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Interview Watch: The Tourist's Material Beauty, Gosling and the New Hollywood Male Prototype

Thompson on Hollywood By Sophia Savage | Thompson on Hollywood December 9, 2010 at 5:04AM

Florian Henckel von Donnersmarck tells the NYTimes that "I live outside my comfort zone always," which helps to explain why the German director-writer chose to follow up best-foreign-language Oscar winner The Lives of Others with Sony's lavish guilty-pleasure film The Tourist starring high-wattage Angelina Jolie and Johnny Depp. Foreign directors rarely have successful crossovers into big-budget studio fare, admits Sony co-president Michael Barker, "other than Roman Polanski with Chinatown and Milos Forman with One Flew Over the Cuckoo's Nest."
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Thompson on Hollywood


Florian Henckel von Donnersmarck tells the NYTimes that "I live outside my comfort zone always," which helps to explain why the German director-writer chose to follow up best-foreign-language Oscar winner The Lives of Others with Sony's lavish guilty-pleasure film The Tourist starring high-wattage Angelina Jolie and Johnny Depp. Foreign directors rarely have successful crossovers into big-budget studio fare, admits Sony co-president Michael Barker, "other than Roman Polanski with Chinatown and Milos Forman with One Flew Over the Cuckoo's Nest."

Von Donnersmarck carried over his attention to detail from The Lives of Others to make sure Jolie looked like the "least down-to-earth" person alive (as Depp's character compliments her in the film). Von Donnersmarck says it was bizarre, but “we spent a few days just doing camera tests on different types of lipstick and white silk to be sure we could find the right combination and see how it would translate onto film…the material beauty [in the film] was just so important.” Jolie says she felt in good hands: "I knew he had a sense of culture," she says. The material beauty of the film, shot mostly throughout Venice and lingering as often as possible on Jolie's face, is undeniable (see photo gallery below). The Tourist opens Friday, December 10.

Thompson on Hollywood


- Ryan Gosling is giving hope to Hollywood's Evolution of Masculinity, telling Vulture: “Some of us are tired of all the sissies in this town…The ones who go along, flow with the flow, line up where they’re told to line up at. The studios want you to make the same movie over and over again." Vulture credits "a new crop of brainy, complicated, and highly autonomous actors" - i.e. Gosling, James Franco (127 Hours), Jesse Eisenberg (The Social Network), Joseph Gordon-Levitt ([500] Days of Summer), Tom Hardy (Bronson, Inception) and Michael Fassbender (Hunger, Fish Tank) - with creating "a new prototype [that] is seeping into the mainstream." Gosling says Fassbender and Hardy are "not playing one note…they're adding dissonance," while Gosling's co-stars attest to his own multi-dimensionality.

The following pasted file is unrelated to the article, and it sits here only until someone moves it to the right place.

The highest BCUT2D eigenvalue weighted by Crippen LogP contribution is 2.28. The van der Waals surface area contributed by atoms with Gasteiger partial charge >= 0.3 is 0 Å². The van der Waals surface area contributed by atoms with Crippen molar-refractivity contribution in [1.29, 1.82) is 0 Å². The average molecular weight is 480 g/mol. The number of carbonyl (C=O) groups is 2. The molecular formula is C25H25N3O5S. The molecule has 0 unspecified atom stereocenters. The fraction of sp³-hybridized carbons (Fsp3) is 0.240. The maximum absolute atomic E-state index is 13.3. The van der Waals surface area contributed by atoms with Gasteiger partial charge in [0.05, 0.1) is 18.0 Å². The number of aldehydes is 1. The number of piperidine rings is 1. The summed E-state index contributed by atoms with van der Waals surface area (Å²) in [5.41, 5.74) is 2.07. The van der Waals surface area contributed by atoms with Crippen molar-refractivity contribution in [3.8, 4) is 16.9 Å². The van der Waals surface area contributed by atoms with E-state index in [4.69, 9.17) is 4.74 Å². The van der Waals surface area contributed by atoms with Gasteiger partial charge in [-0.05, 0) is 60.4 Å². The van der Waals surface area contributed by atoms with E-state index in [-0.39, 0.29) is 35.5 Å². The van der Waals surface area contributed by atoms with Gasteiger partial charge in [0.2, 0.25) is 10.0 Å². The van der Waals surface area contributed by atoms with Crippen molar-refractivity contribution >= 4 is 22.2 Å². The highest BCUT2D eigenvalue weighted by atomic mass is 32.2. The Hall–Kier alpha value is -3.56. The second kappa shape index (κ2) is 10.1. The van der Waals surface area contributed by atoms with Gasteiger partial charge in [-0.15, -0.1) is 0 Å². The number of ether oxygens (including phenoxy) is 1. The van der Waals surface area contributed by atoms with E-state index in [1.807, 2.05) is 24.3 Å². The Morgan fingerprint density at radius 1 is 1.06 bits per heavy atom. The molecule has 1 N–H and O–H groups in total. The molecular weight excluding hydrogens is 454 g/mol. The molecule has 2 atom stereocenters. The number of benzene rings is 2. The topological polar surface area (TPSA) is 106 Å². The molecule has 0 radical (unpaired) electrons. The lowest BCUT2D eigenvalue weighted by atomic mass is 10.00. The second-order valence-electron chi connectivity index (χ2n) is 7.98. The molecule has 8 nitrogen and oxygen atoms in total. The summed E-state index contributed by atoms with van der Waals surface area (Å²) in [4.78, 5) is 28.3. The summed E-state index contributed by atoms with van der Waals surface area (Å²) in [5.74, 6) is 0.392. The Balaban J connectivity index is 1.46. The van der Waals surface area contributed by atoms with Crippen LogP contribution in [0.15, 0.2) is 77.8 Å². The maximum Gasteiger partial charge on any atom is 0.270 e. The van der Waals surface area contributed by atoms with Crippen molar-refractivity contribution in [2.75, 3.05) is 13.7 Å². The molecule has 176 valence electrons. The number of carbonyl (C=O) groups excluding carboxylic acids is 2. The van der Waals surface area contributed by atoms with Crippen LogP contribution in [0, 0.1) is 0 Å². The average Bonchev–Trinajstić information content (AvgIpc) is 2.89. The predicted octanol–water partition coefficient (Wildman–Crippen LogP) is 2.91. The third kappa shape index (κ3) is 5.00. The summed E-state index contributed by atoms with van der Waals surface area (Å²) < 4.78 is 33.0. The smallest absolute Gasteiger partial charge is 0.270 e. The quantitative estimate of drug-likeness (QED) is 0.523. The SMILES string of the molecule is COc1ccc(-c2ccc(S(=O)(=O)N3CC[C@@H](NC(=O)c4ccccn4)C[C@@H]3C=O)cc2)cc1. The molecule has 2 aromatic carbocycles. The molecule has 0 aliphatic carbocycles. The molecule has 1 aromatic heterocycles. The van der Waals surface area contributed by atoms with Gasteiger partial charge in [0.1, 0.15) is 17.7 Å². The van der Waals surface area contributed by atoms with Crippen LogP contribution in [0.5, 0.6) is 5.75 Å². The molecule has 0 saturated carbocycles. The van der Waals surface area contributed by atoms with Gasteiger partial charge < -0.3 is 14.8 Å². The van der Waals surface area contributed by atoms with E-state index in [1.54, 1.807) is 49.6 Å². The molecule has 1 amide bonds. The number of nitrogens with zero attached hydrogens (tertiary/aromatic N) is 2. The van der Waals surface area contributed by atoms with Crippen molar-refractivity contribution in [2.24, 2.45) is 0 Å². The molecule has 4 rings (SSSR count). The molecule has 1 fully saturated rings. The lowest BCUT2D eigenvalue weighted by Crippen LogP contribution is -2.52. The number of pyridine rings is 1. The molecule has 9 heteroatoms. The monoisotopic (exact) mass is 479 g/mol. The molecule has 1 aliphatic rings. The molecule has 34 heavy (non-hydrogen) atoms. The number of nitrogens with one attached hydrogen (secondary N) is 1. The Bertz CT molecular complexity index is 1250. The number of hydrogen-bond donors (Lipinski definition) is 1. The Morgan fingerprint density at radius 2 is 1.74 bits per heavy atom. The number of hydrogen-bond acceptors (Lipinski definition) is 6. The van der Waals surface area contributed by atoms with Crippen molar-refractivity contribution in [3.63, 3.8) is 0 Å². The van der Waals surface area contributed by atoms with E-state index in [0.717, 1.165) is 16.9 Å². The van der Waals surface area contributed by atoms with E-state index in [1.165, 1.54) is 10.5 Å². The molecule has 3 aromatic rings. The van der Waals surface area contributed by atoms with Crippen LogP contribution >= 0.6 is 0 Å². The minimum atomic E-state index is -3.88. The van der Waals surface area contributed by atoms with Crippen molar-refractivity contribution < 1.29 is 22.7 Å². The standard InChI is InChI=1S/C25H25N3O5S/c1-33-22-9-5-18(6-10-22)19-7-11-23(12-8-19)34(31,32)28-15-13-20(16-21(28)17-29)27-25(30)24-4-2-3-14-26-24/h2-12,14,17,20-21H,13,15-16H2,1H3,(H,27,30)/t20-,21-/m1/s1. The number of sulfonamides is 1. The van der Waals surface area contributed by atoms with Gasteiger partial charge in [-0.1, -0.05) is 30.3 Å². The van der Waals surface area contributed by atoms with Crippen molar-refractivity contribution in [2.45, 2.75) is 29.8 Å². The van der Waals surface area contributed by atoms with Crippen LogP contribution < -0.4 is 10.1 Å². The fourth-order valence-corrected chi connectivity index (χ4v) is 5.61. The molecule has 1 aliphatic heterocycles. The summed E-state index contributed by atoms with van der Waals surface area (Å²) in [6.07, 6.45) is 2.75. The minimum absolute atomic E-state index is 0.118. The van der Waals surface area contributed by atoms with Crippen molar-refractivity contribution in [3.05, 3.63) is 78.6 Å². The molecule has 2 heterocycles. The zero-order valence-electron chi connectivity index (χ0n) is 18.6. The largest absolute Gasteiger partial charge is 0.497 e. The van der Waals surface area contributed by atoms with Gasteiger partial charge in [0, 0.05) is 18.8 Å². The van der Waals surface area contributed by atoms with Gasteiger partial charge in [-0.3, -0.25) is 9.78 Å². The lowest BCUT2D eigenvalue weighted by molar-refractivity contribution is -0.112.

Blue Valentine's Michelle Williams says that Gosling is "constantly pulling things out of his pocket—secrets that seem to be in contradiction to who he is,…Can you imagine someone as masculine and alpha as Ryan also likes to take ballet lessons?” All Good Things co-star Kirsten Dunst says yes, he is "kind and adorable" but also "really dark and weird and manipulative. Everything you’d want in an actor.” [photo courtesy of Vulture]

Thompson on Hollywood


Thompson on Hollywood


Thompson on Hollywood


Thompson on Hollywood


Thompson on Hollywood


Thompson on Hollywood

This article is related to: Awards, Box Office, Directors, Genres, Headliners, Hollywood, Independents, Studios, Daily Read, Media, Marketing, Oscars, Drama, Action, Romance, Foreign, Angelina Jolie, Johnny Depp, Sony/Screen Gems/Sony Pictures Classics


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Thompson on Hollywood

Born and raised in Manhattan, Anne Thompson grew up going to the Thalia and The New Yorker and wound up at grad Cinema Studies at NYU. She worked at United Artists and Film Comment before heading west as that magazine's west coast editor. She wrote for the LA Weekly, Sight and Sound, Empire, The New York Times and Entertainment Weekly before serving as West Coast Editor of Premiere. She wrote for The Washington Post, The London Observer, Wired, More, and Vanity Fair, and did staff stints at The Hollywood Reporter and Variety. She eventually took her blog Thompson on Hollywood to Indiewire. She taught film criticism at USC Critical Studies, and continues to host the fall semester of “Sneak Previews” for UCLA Extension.